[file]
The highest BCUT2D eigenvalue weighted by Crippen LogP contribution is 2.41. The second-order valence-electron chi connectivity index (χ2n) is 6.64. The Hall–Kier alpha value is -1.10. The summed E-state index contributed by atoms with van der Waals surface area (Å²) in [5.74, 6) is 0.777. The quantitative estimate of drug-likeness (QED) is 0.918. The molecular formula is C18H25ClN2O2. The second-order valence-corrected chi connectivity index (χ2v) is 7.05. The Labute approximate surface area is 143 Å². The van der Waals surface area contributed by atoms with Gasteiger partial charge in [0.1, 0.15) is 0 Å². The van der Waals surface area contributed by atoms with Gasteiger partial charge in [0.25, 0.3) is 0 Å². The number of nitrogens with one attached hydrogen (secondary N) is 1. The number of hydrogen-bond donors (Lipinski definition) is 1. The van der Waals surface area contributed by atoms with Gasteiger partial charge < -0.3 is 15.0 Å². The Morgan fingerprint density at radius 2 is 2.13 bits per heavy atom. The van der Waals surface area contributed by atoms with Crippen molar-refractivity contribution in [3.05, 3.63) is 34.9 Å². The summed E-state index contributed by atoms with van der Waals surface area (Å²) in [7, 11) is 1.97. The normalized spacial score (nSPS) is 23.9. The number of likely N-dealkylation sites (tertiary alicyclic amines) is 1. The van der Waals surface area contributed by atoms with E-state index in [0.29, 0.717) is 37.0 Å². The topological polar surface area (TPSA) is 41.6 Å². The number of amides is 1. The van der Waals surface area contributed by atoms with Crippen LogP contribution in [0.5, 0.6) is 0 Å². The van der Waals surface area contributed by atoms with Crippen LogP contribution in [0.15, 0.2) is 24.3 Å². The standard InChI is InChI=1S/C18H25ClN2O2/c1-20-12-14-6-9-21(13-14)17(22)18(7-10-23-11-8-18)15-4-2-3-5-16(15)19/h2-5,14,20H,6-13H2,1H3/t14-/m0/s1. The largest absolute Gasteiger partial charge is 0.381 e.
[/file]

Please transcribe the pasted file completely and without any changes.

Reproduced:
The highest BCUT2D eigenvalue weighted by Crippen LogP contribution is 2.41. The second-order valence-electron chi connectivity index (χ2n) is 6.64. The Hall–Kier alpha value is -1.10. The summed E-state index contributed by atoms with van der Waals surface area (Å²) in [5.74, 6) is 0.777. The quantitative estimate of drug-likeness (QED) is 0.918. The molecular formula is C18H25ClN2O2. The second-order valence-corrected chi connectivity index (χ2v) is 7.05. The Labute approximate surface area is 143 Å². The van der Waals surface area contributed by atoms with Gasteiger partial charge in [0.1, 0.15) is 0 Å². The van der Waals surface area contributed by atoms with Gasteiger partial charge in [0.25, 0.3) is 0 Å². The number of nitrogens with one attached hydrogen (secondary N) is 1. The number of hydrogen-bond donors (Lipinski definition) is 1. The van der Waals surface area contributed by atoms with Gasteiger partial charge < -0.3 is 15.0 Å². The Morgan fingerprint density at radius 2 is 2.13 bits per heavy atom. The van der Waals surface area contributed by atoms with Crippen molar-refractivity contribution in [3.05, 3.63) is 34.9 Å². The summed E-state index contributed by atoms with van der Waals surface area (Å²) in [7, 11) is 1.97. The normalized spacial score (nSPS) is 23.9. The number of likely N-dealkylation sites (tertiary alicyclic amines) is 1. The van der Waals surface area contributed by atoms with E-state index in [0.29, 0.717) is 37.0 Å². The topological polar surface area (TPSA) is 41.6 Å². The number of amides is 1. The van der Waals surface area contributed by atoms with Crippen LogP contribution in [0.5, 0.6) is 0 Å². The van der Waals surface area contributed by atoms with Crippen LogP contribution in [0.15, 0.2) is 24.3 Å². The standard InChI is InChI=1S/C18H25ClN2O2/c1-20-12-14-6-9-21(13-14)17(22)18(7-10-23-11-8-18)15-4-2-3-5-16(15)19/h2-5,14,20H,6-13H2,1H3/t14-/m0/s1. The largest absolute Gasteiger partial charge is 0.381 e.